Education Department Cracks Down on Misleading Financial Aid Web Sites - Higher Education

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Education Department Cracks Down on Misleading Financial Aid Web Sites

by Black Issues

Education Department Cracks Down on Misleading Financial Aid Web Sites

Flint, Mich.
Financial aid officers nationwide are in an uproar over an Internet Web site that they say has confused and misled many families, and charges money for a service that students can easily get for free.
All students who apply for federal financial aid must fill out a form called the FAFSA, or Free Application for Federal Student Aid. If they visit the federal government’s site <www.FAFSA.ed.gov>, they can complete forms for free. But many families are ending up at <www.FAFSA.com>, a for-profit company that charges for handling basic forms — $79 for first-time applicants and $49.99 for repeat customers.
The U.S. Department of Education takes issue with that Web site and says it is purposely using the “FAFSA” name to dupe unsuspecting financial aid applicants.
Education department attorneys sent a cease- and-desist letter in January to the proprietor of the www.FAFSA.com because its Web address is nearly identical to the free government site.
The letter requests that proprietor Michael Alexander of El Macero, Calif., shut down the site and transfer ownership of the FAFSA.com name to the education department’s Office of Student Financial Assistance.
We “believe that the use of FAFSA.com domain name is calculated to, and does in fact deceive consumers,” the letter states. Furthermore, the name “may violate federal law concerning the use of names to indicate U.S. government affiliation.”
Alexander, a former director of financial aid at the University of Colorado, could not be reached for comment. A California telephone number assigned to his name was unlisted. Calls to telephone numbers listed on the Web site were not immediately returned.
According to the education department, more than two million college applicants used the government’s FAFSA Web site to apply for financial aid last year, and next year that number is expected to increase to three million. If for-profit Web sites with similar names are able to attract just a fraction of the users looking for the free government site and convince families to pay, it could prove to be quite lucrative.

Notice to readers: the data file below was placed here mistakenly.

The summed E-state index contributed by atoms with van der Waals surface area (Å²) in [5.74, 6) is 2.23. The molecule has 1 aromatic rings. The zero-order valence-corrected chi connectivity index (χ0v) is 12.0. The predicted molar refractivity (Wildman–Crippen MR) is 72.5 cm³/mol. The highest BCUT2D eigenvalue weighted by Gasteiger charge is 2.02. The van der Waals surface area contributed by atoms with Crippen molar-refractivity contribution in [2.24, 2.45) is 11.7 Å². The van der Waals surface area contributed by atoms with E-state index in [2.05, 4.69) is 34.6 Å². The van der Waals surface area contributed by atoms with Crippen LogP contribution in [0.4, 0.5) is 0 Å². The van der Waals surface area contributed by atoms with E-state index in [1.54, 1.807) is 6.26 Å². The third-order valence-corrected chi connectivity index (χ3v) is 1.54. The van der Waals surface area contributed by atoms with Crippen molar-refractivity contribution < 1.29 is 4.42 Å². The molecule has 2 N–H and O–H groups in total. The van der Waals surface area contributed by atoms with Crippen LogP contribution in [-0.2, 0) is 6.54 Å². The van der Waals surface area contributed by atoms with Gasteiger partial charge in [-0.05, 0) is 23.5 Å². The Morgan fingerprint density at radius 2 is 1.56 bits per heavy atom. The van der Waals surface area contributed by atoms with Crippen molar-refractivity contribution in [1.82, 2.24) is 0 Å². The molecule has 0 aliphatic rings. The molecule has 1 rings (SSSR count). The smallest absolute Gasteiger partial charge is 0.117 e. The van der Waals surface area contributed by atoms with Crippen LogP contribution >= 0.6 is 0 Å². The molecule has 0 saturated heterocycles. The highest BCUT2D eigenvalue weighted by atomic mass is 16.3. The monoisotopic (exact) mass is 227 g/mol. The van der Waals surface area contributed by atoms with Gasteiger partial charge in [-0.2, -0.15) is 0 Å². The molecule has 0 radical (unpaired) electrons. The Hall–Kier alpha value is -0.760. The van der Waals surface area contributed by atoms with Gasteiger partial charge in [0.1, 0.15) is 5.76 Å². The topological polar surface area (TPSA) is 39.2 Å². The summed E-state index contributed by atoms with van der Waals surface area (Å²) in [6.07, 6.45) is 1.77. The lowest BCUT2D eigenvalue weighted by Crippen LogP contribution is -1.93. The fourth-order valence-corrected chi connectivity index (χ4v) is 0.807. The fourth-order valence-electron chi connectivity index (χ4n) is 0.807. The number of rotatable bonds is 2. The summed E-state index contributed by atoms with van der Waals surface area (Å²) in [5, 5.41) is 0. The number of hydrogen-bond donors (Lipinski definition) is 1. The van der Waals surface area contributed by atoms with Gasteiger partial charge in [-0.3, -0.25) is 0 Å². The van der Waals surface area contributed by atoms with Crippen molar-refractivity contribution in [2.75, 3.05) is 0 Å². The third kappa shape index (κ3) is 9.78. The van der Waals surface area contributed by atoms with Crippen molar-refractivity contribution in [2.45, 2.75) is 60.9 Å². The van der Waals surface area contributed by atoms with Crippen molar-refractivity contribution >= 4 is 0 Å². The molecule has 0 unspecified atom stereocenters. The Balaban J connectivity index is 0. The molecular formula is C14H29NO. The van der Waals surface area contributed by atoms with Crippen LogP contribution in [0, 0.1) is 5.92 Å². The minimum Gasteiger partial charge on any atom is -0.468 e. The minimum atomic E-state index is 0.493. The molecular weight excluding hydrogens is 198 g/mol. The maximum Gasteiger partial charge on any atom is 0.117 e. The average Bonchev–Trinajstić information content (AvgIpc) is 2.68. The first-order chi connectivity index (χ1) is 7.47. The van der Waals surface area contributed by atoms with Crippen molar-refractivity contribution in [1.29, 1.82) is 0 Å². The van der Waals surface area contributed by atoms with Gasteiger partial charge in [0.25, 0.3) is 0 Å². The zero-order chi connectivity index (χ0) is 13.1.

“We’ve been using the FAFSA acronym since 1973,” says Karen Freeman, an education department spokeswoman. Companies are “trying to capitalize on our name.”

Not all scholarship search firms and financial “help” sites are bogus. Some have proven track records and some families might consider their services valuable.
Charging to fill out a form is not a crime, but some financial-aid experts call it deceptive.

A costly LESSON
In many states, financial officers say they have received calls from frustrated parents complaining about scholarship and aid-related Web sites they visited by mistake. At Hampton University in Virginia, director of financial aid Cassandra Costa says when families call and are considering paying for a service, she tries to steer them to official Web sites that are free.
“If a parent tells me they’ve spent $150 for someone to fill out their forms, I tell them that that money could have been used to go toward their child’s education,” Costa says. “That’s why the word “free” is in the name of the form — parents shouldn’t have to pay to have these forms filled out.”
Dallas Martin, president of the National Association of Financial Aid Administrators (NAFAA) in Washington, D.C., says Black and Hispanic students — who often come from low-income families — are particularly vulnerable to misleading Web sites.
“Many times these are first-generation students and their parents desperately want their kids to go to college,” Martin says. “But they need money, and I think that kind of makes it easier for companies to take advantage.”
Pema Schmidt, a parent in the Flint, Mich., area, learned the hard way. In October 1999, when her son was an 11th-grader at Davison High School, she received a letter inviting them to a financial-aid workshop.
She says the company charged about $700 and had her sign a contract and pay a $250 deposit. When Schmidt attended the session, company representatives “said we would need help from them to get the best financial-aid deal,” she says. “They said that there’s a key to filling out the FAFSA, and that it would cost us a lot of money if we filled it out the wrong way.”
Schmidt later grew suspicious and requested a refund. Trying to get her money back “was very exhausting, like pulling teeth,” she says. “For two weeks, none of my phone calls to the company were returned. I talked to other parents who didn’t get a penny back and lost more than $600.” All of Schmidt’s money was eventually refunded, but she regrets that she was so gullible.
Mark Delorey, president of the Michigan Student Financial Aid Association, says some companies tell parents that colleges are hiding scholarships and grant money from them. They tell them that the only way to find financial aid is to pay for it.
“That’s just not true,” Delorey says. “It’s in the college’s best interest to get aid to as many students as possible, so more students will be able to enroll.” 



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